About 4.6 million persons in Germany are now taking statins, i.e., drugs that inhibit the enzyme 3-hydroxy-3-methylglutaryl-coenzyme A (HMGCoA) reductase. Statins lower the concentration of low-density lipoproteins (LDL) and thereby lessen the rate of cardiovascular events; the size of this effect depends on the extent of lowering of the LDL cholesterol concentration. Muscle symptoms are a clinically relevant side effect of statin treatment.
This review is based on pertinent publications retrieved by a selective literature search, and on the current recommendations of the European Atherosclerosis Society.
At least 5% of patients taking statins have statin-associated muscle symptoms (SAMS). The etiology of SAMS is heterogeneous. SAMS may seriously impair quality of life and cause complications of variable severity, up to and including rhabdomyolysis (in about 1 in 100,000 cases). SAMS often lead to a reduction in the prescribed dose of the statin, while also negatively affecting drug adherence. More than 90% of patients with SAMS can keep on taking statins over the long term and gain the full clinical benefit of statin treatment after a switch to another type of statin or a readjustment of the dose or frequency of administration. If the LDL cholesterol concentration is not adequately lowered while the patient is taking a statin in the highest tolerable dose, combination therapy is indicated.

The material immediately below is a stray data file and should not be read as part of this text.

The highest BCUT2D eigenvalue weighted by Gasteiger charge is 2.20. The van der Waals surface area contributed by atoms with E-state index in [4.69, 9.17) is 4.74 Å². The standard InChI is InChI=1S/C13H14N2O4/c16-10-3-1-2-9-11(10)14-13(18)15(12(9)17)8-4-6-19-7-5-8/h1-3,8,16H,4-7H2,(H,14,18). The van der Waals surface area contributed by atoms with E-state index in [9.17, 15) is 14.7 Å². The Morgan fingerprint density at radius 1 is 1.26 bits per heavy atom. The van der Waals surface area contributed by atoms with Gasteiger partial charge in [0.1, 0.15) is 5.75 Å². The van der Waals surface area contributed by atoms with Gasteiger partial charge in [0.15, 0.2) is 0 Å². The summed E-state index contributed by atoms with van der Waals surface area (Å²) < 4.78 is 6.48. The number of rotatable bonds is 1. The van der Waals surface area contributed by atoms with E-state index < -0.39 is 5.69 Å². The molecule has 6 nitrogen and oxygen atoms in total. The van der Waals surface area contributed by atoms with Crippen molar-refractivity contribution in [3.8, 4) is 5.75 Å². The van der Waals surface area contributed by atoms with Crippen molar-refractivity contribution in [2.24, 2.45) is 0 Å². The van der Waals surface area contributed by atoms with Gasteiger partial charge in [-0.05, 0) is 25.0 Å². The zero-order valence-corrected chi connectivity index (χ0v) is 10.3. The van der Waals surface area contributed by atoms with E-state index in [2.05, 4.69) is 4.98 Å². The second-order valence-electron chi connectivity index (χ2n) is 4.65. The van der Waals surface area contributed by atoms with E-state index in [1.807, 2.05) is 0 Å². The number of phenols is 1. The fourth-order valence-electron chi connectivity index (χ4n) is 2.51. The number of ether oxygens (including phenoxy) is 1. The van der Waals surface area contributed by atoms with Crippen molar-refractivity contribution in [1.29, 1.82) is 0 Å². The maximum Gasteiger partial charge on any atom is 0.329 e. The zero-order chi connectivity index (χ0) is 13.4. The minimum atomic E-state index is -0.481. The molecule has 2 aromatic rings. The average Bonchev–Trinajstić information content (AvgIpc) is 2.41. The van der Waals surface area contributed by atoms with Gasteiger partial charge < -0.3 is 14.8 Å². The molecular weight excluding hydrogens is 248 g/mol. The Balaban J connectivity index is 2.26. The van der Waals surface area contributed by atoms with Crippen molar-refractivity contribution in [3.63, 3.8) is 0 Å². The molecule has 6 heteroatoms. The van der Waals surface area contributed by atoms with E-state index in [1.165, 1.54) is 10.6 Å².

SAMS are important adverse effects of statin treatment because they lessen drug adherence. Patients with SAMS should undergo a thorough diagnostic evaluation followed by appropriate counseling. In most cases, statins can be continued, with appropriate adjustments, even in the aftermath of SAMS.